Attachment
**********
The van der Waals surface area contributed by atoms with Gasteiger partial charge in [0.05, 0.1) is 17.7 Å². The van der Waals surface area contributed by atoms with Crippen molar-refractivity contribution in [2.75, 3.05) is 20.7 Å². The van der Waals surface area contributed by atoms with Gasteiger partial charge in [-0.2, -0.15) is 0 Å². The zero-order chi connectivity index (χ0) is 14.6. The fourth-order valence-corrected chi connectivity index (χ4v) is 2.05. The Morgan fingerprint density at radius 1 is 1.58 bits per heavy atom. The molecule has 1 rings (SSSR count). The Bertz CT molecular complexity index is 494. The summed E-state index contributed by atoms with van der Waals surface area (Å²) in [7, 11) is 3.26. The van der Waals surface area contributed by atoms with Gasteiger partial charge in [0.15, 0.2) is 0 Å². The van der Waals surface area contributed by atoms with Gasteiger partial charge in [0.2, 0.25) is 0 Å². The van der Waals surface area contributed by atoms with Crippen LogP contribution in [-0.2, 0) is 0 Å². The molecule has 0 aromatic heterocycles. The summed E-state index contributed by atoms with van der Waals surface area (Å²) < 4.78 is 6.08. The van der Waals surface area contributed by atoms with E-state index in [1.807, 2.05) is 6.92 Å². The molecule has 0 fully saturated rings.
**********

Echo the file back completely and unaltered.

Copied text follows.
The van der Waals surface area contributed by atoms with Gasteiger partial charge in [0.05, 0.1) is 17.7 Å². The van der Waals surface area contributed by atoms with Crippen molar-refractivity contribution in [2.75, 3.05) is 20.7 Å². The van der Waals surface area contributed by atoms with Gasteiger partial charge in [-0.2, -0.15) is 0 Å². The zero-order chi connectivity index (χ0) is 14.6. The fourth-order valence-corrected chi connectivity index (χ4v) is 2.05. The Morgan fingerprint density at radius 1 is 1.58 bits per heavy atom. The molecule has 1 rings (SSSR count). The Bertz CT molecular complexity index is 494. The summed E-state index contributed by atoms with van der Waals surface area (Å²) in [7, 11) is 3.26. The van der Waals surface area contributed by atoms with Gasteiger partial charge in [0.15, 0.2) is 0 Å². The van der Waals surface area contributed by atoms with Gasteiger partial charge in [0.2, 0.25) is 0 Å². The van der Waals surface area contributed by atoms with Crippen LogP contribution in [-0.2, 0) is 0 Å². The molecule has 0 aromatic heterocycles. The summed E-state index contributed by atoms with van der Waals surface area (Å²) < 4.78 is 6.08. The van der Waals surface area contributed by atoms with E-state index in [1.807, 2.05) is 6.92 Å². The molecule has 0 fully saturated rings.